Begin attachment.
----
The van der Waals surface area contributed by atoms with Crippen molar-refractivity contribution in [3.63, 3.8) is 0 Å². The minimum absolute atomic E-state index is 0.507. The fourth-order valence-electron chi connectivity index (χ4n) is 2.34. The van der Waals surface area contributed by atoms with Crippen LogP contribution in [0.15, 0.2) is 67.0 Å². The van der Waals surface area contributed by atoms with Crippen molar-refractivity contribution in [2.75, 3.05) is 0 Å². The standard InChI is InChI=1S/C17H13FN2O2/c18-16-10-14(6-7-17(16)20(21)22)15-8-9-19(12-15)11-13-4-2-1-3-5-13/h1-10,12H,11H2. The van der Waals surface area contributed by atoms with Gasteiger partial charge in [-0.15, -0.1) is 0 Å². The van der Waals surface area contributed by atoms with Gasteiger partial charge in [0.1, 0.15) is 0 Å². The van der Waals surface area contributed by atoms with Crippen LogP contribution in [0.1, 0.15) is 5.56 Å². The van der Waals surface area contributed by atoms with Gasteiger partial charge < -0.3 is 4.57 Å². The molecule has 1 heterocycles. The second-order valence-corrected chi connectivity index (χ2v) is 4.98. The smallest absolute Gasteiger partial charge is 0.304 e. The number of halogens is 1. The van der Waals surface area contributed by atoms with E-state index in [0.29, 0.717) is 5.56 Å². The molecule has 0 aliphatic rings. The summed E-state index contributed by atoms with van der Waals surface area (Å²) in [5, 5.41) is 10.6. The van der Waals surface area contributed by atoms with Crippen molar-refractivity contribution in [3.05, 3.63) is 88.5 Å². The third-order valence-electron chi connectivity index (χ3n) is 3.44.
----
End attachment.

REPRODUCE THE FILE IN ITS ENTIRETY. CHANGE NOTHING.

The van der Waals surface area contributed by atoms with Crippen molar-refractivity contribution in [3.63, 3.8) is 0 Å². The minimum absolute atomic E-state index is 0.507. The fourth-order valence-electron chi connectivity index (χ4n) is 2.34. The van der Waals surface area contributed by atoms with Crippen LogP contribution in [0.15, 0.2) is 67.0 Å². The van der Waals surface area contributed by atoms with Crippen molar-refractivity contribution in [2.75, 3.05) is 0 Å². The standard InChI is InChI=1S/C17H13FN2O2/c18-16-10-14(6-7-17(16)20(21)22)15-8-9-19(12-15)11-13-4-2-1-3-5-13/h1-10,12H,11H2. The van der Waals surface area contributed by atoms with Gasteiger partial charge in [-0.15, -0.1) is 0 Å². The van der Waals surface area contributed by atoms with Gasteiger partial charge in [0.1, 0.15) is 0 Å². The van der Waals surface area contributed by atoms with Crippen LogP contribution in [0.1, 0.15) is 5.56 Å². The van der Waals surface area contributed by atoms with Gasteiger partial charge < -0.3 is 4.57 Å². The molecule has 1 heterocycles. The second-order valence-corrected chi connectivity index (χ2v) is 4.98. The smallest absolute Gasteiger partial charge is 0.304 e. The number of halogens is 1. The van der Waals surface area contributed by atoms with E-state index in [0.29, 0.717) is 5.56 Å². The molecule has 0 aliphatic rings. The summed E-state index contributed by atoms with van der Waals surface area (Å²) in [5, 5.41) is 10.6. The van der Waals surface area contributed by atoms with Crippen molar-refractivity contribution in [3.05, 3.63) is 88.5 Å². The third-order valence-electron chi connectivity index (χ3n) is 3.44.